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(Wednesday 16 February) Notice for the sale of the amulet of Aterui.  Katano-jinjya Shrine, Makinozaka, Hirakata City
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(Sunday 4 March) Gate to Katano-jinjya Shrine
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(Sunday 4 March) "Hai-den" (the Outer Oratory) of Katano-jinjya Shrine
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(Sunday 4 March) "Hai-den" (the Outer Oratory) of Katano-jinjya Shrine
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(Wednesday 16 February) Interior of "Hon-den" (Main Hall) of Katano-jinjya Shrine.  Courtesy of Katano-jinjya Shrine.
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(Wednesday 16 February) "Hai-den" (the Outer Oratory) of Katano-jinjya Shrine, Makinozaka, Hirakata City
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(Tuesday 20 March) "Hon-den" (Main Hall) of Katano-jinjya Shrine, which was built by Hideyori Toyotomi in 1602; the reconstruction was completed in November 2011.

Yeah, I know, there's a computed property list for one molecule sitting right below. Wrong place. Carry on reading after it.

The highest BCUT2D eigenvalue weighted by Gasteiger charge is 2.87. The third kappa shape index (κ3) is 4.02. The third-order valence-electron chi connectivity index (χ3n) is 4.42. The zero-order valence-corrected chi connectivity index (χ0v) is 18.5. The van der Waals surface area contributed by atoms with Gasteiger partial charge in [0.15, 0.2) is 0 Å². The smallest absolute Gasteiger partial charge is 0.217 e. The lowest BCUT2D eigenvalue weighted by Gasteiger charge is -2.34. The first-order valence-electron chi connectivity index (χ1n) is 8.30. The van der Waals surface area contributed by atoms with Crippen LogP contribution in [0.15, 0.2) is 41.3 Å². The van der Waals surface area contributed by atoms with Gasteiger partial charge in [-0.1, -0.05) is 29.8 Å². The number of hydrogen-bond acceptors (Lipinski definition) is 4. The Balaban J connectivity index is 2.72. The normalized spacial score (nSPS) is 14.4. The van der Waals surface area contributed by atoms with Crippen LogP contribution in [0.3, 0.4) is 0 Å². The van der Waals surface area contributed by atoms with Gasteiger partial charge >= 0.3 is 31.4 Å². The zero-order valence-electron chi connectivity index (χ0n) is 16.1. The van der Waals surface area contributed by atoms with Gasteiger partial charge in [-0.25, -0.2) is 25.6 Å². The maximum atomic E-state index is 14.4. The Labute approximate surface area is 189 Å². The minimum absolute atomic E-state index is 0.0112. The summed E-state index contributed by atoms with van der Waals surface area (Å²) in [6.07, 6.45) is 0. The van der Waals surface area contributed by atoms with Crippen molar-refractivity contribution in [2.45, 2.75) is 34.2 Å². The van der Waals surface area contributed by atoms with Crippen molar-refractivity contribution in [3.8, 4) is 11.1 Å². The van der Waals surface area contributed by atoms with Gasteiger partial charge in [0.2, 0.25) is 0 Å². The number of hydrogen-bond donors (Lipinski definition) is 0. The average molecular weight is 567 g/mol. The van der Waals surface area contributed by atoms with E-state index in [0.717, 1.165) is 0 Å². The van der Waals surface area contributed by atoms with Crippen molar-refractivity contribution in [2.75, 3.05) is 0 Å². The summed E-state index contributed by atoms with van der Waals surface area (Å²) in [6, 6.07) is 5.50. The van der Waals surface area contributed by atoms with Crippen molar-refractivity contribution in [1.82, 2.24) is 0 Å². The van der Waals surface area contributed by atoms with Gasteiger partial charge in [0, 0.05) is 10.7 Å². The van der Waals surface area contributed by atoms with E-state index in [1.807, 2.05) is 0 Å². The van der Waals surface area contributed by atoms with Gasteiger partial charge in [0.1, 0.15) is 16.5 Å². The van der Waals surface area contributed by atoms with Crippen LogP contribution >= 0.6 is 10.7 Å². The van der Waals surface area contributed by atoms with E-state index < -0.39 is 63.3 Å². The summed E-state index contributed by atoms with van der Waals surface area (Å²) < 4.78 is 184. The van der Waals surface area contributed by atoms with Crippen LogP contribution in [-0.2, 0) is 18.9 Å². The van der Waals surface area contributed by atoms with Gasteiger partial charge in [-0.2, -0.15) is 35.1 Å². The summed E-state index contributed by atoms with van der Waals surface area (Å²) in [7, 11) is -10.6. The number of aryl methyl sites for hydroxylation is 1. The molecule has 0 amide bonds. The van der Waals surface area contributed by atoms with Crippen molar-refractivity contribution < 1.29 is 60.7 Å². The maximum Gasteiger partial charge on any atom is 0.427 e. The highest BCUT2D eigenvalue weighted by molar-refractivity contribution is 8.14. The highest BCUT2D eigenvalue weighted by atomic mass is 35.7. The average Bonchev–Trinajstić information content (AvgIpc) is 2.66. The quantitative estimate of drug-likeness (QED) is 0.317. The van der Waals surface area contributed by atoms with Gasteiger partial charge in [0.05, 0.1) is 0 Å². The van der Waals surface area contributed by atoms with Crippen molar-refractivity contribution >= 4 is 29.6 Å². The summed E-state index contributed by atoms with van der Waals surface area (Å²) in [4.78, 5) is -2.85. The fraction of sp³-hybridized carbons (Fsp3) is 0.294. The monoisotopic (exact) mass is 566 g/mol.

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(Tuesday 20 March) "Hon-den" (Main Hall) of Katano-jinjya Shrine, which was built by Hideyori Toyotomi in 1602; the reconstruction was completed in November 2011.
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(Sunday 4 March) Katano-jinjya Shrine abut on Makino Park
  
     
Makino
     
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(Sunday 4 March) Karaoke Coffee Shop "Sakurazaka" where I had a quick lunch and coffee.  The shop lady is very friendly, and customers, too.  I enjoyed conversation with them very much.  It is located in the opposite side of Makino Park across the road.
  
     
Uyama
     Uyama-Higashi Park (Eastern Uyama Park), Uyama-Higashi-machi, Hirakata, located in the northeast of Katano-jinjya Shrine (7 minutes walk from the shrine), is said to be one of the candidate places where Aterui and More were executed in 802.
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(Thursday 16 February) Uyama-Higashi Park (Eastern Uyama Park), Uyama-Higashi-machi